Morocco’s desert oases now home to eco-friendly toilets

Students at a school in Asrir that has been labelled an 'eco-school'.
Students at a school in Asrir that has been labelled an 'eco-school'.


Did you know that the simple act of going to the toilet could be eco-friendly? In schools scattered throughout a few oases in Morocco, it could even do wonders for the environment. That's thanks to the efforts of an NGO that has installed the new dry toilets which convert human waste into natural fertilizer.

Two years ago, Microbiona, a Moroccan NGO dedicated to microbial biotechnology and the protection of natural resources, began installing dry toilets in a high school in the province of Errachidia. Barely three months ago, the NGO fitted the same toilets in two schools in Tagounite and Asrir, in Zagora province. All these schools are located in desert oases scattered throughout the region of Drâa-Tafilalet.

Dry toilets - also called composting toilets - are already widely used in northern Europe. They don't use water to clear away waste. Instead, they put human waste to good use by turning it into natural fertilizer.

"Human waste becomes a gardening tool"

Mohammed Yacoubi Khebiza is a professor at the University of Marrakech. He's in charge of a research group studying the effects of climate change on Morocco and how the country can adapt. He personally oversaw the fitting of dry toilets in the oases schools.

In each school, we fitted eight toilets: four for the girls and four for the boys. Each toilet has three holes: one for urine in the middle, and two others for excrement. Liquid waste and solid waste can therefore be separated, which is very important.

Dry toilets in Tagounite fitted by the NGO Microbiona that separate liquid and solid waste.


You can only use one of the two holes meant for excrement at a time. At the bottom of the other hole, meanwhile, waste is drying out. Once you're done, instead of flushing the toilet, you simply have to pour soil in the hole so that the excrement dries out quicker.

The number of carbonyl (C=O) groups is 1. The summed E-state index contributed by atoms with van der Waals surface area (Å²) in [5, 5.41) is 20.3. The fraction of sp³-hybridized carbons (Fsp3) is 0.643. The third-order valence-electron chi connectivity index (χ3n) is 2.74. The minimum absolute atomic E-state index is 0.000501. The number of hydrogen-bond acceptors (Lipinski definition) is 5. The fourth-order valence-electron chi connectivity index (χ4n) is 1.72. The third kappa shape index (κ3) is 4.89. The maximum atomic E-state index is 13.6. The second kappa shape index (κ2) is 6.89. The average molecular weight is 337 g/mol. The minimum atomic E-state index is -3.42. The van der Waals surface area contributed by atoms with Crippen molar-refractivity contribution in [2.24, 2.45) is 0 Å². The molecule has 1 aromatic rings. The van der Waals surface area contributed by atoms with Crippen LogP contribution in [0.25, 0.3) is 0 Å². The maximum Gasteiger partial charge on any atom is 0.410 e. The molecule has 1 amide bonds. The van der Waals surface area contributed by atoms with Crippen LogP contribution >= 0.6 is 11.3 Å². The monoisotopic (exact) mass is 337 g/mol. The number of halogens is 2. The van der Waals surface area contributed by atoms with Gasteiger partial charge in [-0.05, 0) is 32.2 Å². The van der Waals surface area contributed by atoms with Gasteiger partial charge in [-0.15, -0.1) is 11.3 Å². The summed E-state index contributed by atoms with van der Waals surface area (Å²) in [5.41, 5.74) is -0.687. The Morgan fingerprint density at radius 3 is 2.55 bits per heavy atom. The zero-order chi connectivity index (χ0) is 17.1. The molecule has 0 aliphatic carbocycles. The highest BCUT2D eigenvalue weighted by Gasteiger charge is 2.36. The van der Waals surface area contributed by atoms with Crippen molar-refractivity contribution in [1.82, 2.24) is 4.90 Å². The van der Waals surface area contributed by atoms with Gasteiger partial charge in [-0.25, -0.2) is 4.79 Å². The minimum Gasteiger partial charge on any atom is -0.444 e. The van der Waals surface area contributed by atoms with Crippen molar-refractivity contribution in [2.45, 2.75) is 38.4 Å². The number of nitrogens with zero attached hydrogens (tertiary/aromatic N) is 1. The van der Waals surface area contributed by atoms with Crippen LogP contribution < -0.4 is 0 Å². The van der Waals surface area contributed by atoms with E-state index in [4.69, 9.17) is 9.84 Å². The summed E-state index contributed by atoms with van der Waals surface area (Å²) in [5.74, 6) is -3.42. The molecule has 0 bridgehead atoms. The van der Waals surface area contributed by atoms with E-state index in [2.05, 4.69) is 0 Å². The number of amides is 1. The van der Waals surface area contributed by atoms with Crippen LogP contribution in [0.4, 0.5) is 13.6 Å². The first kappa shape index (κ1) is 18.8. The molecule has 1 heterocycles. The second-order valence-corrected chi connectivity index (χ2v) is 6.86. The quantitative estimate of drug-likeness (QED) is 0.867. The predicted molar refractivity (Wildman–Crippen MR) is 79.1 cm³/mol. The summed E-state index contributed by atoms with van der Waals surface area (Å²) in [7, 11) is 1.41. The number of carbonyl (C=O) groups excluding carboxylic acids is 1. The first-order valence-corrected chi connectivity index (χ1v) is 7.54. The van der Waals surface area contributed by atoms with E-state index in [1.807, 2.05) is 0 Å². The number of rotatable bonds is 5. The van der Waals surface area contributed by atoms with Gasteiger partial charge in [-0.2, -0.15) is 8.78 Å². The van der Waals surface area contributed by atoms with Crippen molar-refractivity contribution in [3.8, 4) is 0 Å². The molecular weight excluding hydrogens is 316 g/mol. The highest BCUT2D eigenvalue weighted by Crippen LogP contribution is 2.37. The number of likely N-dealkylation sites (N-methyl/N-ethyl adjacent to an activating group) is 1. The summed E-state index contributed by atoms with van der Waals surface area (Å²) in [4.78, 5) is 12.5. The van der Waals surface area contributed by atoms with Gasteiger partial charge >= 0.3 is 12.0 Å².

"We save money because we don't have to buy chemical fertilizer"

Once the solid waste is dry - a process that takes around one month - we are left with manure that we can spread on the ground. In spite of what you might think, it doesn't smell bad at all. This fertilizer can be used for the gardens that we've planted in the schools next to the new toilets. There are palm trees, olive trees, and vegetables - including turnips, tomatoes and carrots - that are grown there for the schoolchildren. Drought problems meant that the previous gardens had been abandoned a long time ago, but thanks to the fertilizer, they’re growing well!

As for liquid waste, the urine ends up in a reservoir where it decants. The process separates out any impurities from the 'rich' urine. Impurities are harmful, so they're burnt off. But 'rich' urine - also called 'supernatant' because it stays at the top of the reservoir - is salvaged. It goes straight into a network of pipes that are directly connected to the garden's drip irrigation system. The system consumes very little water. Urine, just like excrement, is a natural fertilizer.